Richard started with gambling online on phone apps but when he got to the point where he was losing all of his salary, he asked people for cash and would use the cash in a betting shop.
“I usually only ever gambled on football games as I’ve played for many years myself, so that rather stupidly gave me a false sense of thinking I would know the outcome of the game,” he said.
“I’d gamble all hours of the day, setting my alarm for early morning, gambling all day at work and basically until all my salary was completely gone.”
“Looking back, I knew it was becoming a problem as soon as I started setting my alarm clock for 2 or 3 am to ensure I didn’t miss certain sports games. Plus I was hiding it from friends and family, making sure they didn’t see my phone, or me going into a betting shop.”
Reflecting on what he was like before he started gambling, Richard described how his gambling affected him.
“I know it sounds a bit of a cliche, but I was a happy-go-lucky kind of guy,” he said.
“I certainly wasn’t the type of person that would avoid or let down my friends and family. But gambling makes you so anxious about what people would think if they knew the extent of the gambling, that you avoid people. That’s unhealthy at the best of times, but more so when you’re stressed about wasting your salary gambling.”
Richard recalls his life as being “full of deceit and trying to avoid friends and family in case they found out.”
“The deceit is the worst part because you know what you’re doing isn’t right, but just can’t stop cold,” he said.
At his lowest point, Richard describes two instances that he replays in his head most days.
The first was that he never told his wife about his gambling and she had no idea about it when they married.
“I managed to keep it from her and I regret that every day,” he said.
“Luckily she has stuck by me, but I’m well aware that others wouldn’t have. When I eventually had to break the news, I thought I was about to lose everything.”
The second instance was when Richard missed his best friend’s wedding.
“He asked me to be his best man but I couldn’t afford the trip abroad because I had gambled everything away a few weeks before. We haven’t spoken in a few years now, but I live in hope that one day I will be able to reach out and repair even a small part of what I created.”
Looking back on the impact gambling had on his family and friends, Richard said he has only been able to realise and understand it since he stopped.
“My parents and siblings have stuck by me through all of this and, at times, I’m sure they never even recognised me. I find it difficult to comprehend how that must have felt, especially now I have a family of my own. As for my wife, she could have walked away to protect herself and my son, but she didn’t and I feel so lucky to still have them with me.”
Richard said he would tell anyone that listens, that it gets “so much better once you open up to those that are close to you, or to an organisation like PGF Services.”
“It was by far the hardest thing I’ve ever done, telling my wife and family the full extent of my addiction, but looking at it now, it was by far the most rewarding few words I’ve ever spoken.”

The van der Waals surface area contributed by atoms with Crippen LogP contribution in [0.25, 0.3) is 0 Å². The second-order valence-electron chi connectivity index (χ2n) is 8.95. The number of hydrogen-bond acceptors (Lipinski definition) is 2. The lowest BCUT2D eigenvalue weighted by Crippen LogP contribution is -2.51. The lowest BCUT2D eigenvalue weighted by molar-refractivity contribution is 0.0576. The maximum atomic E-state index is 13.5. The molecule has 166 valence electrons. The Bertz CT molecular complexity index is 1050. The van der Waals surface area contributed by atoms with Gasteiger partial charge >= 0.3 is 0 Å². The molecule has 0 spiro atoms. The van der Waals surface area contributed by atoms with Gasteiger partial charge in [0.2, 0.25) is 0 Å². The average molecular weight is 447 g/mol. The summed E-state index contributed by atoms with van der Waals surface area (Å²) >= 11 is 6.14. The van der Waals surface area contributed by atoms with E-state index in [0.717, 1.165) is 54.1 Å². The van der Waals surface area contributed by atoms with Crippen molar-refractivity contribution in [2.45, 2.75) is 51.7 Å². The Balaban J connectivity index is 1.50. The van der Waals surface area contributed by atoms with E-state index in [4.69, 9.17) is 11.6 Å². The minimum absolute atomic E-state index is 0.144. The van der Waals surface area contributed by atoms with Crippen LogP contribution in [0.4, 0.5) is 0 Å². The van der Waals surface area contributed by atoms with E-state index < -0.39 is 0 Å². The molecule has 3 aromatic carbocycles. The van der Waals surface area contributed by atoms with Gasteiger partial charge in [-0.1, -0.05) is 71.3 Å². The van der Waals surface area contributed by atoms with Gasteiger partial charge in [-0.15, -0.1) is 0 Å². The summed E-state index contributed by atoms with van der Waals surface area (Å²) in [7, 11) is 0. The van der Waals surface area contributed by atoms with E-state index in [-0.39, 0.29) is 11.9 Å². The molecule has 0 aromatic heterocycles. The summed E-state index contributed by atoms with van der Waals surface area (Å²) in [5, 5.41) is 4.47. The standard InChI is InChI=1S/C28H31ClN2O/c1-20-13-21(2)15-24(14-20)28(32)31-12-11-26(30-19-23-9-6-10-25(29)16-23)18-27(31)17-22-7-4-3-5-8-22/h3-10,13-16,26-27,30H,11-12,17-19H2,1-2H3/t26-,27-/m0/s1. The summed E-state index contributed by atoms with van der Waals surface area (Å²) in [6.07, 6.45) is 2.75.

“If I go back to the cloud hanging over me during my gambling days, I honestly felt like that was how it would be forever; like gambling was just a part of who I was now,” he said.
Yet Richard’s life now is completely different.
“We try to handle things differently now my wife understands everything. The two things we have implemented that have helped me are setting budgets and accountability. Hopefully that will help me build trust with my wife,” he said.
Online gambling in Aotearoa is largely unregulated, with the TAB and Lotto being the only operators legally able to offer online gambling to New Zealanders. But that doesn’t stop offshore online gambling operators getting around loopholes in our advertising laws to promote their sites, often on social media, and offer inducements to encourage Kiwis to open accounts. New Zealand’s Gambling Act 2003 is now outdated and no longer fit for purpose.
Richard said “without a shadow of a doubt, restrictions need to be put in place.”
“I don’t believe there are enough restrictions in place and the ones that apparently are, like setting limits, are easily stepped around or adjusted,” he said.
“Going back to my time playing football overseas, out of my 22 teammates, I’d guess that each and every one of them is gambling at least once a week.”
“The advertisements are everywhere and you get roped into their deals, expecting always to come out on top. I’m not saying everyone is going to get carried away, but there are definitely vulnerable people who need protecting.”
Richard’s main reason for wanting to share his story is to describe the difference between what his life was like while he was gambling versus how it is now.
“There was such a cloud over my head during the darker times, but I want to tell people that there is hope.”
We are extremely grateful to “Richard” for sharing his experience to help others. It takes strength, resilience and bravery to take that first step in a journey of recovery, let alone to have come as far as Richard has. We hope it helps others understand that harmful gambling is a public health issue and absolutely not about “individual responsibility”.
We also hope that this story will encourage you to seek help if you think your gambling is negatively impacting your life. Getting some support really helps and Richard’s story shows that recovery is possible.
*Name has been changed to protect identity